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Stephanie Graves

Instructor    Graduate Teaching Assistant
Education

B.S., Theatrical Design, Middle Tennessee State University, 2003
M.A., English, Middle Tennessee State University, 2014
Thesis: “The Estranged World: The Grotesque in Sofia Coppola’s Young Girls Trilogy”

Specializations

Rhetoric, Film and Television Studies, Postmodernism, Gender and Queer Theory, Popular Culture

Biography

My research centers around a collection of themes spread across media types: the grotesque, the southern gothic, gender and sexuality, cultural constructions of identity, intertextuality and metatextuality, and cult media. Although I love literature, I’ve been working more with film and television as cultural signposts of the constructions of identity and community. My master’s thesis focused on the gendered grotesque in the films of Sofia Coppola. I’ve found my background in theatrical design to be of particular use in examining and critically considering visual rhetoric in popular culture.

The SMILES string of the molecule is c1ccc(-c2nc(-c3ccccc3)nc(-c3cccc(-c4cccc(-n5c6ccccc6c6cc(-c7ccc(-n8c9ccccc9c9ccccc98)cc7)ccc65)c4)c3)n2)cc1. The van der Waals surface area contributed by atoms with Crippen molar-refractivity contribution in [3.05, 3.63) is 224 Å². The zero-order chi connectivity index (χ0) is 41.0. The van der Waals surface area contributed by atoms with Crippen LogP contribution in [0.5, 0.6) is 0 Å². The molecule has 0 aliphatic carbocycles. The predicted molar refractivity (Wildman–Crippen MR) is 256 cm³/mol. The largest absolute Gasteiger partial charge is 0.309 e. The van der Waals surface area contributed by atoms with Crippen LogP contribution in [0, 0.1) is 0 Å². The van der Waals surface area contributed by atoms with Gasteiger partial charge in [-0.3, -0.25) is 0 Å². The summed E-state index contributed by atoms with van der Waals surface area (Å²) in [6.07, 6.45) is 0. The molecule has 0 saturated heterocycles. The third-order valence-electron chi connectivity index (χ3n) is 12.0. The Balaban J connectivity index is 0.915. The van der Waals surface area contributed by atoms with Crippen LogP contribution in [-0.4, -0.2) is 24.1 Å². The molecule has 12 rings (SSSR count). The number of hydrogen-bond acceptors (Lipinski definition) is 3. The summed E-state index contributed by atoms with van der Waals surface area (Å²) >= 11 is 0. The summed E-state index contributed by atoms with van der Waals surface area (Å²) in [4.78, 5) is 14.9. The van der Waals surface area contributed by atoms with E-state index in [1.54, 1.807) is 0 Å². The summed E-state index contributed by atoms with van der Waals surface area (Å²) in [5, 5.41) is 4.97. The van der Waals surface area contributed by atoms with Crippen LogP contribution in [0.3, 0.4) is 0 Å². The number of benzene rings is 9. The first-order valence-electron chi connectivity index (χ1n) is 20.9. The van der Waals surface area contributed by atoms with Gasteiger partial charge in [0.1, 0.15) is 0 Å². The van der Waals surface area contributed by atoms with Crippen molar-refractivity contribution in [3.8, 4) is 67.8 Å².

Publications

Justified: “The Promise.” Finale: Considering the Ends of Television Series. Ed. by Douglas Howard, Syracuse University Press. Forthcoming 2017.

“Episode Guide.” TV Goes to Hell: An Unofficial Road Map of Supernatural. Eds. Stacey Abbot and David Lavery. Toronto: ECW, 2011.

“Southern Discomfort and the Ubiquitous Undead: Undead Souths: The Gothic and Beyond in Southern Literature and Culture, ed. by Eric Gary Anderson, Taylor Hagood, and Daniel Cross Turner.” Book review. Reviewed in Dead Reckonings: A Review Magazine for the Horror Field. Spring 2017 (Vol. 21). 30-2.

“Girls will be Ghouls: Monstrous Bodies: Feminine Power in Young Adult Horror Fiction by June Pulliam.” Book review. Reviewed in Dead Reckonings: A Review Magazine for the Horror Field. Fall 2014 (Vol 16). 42-4.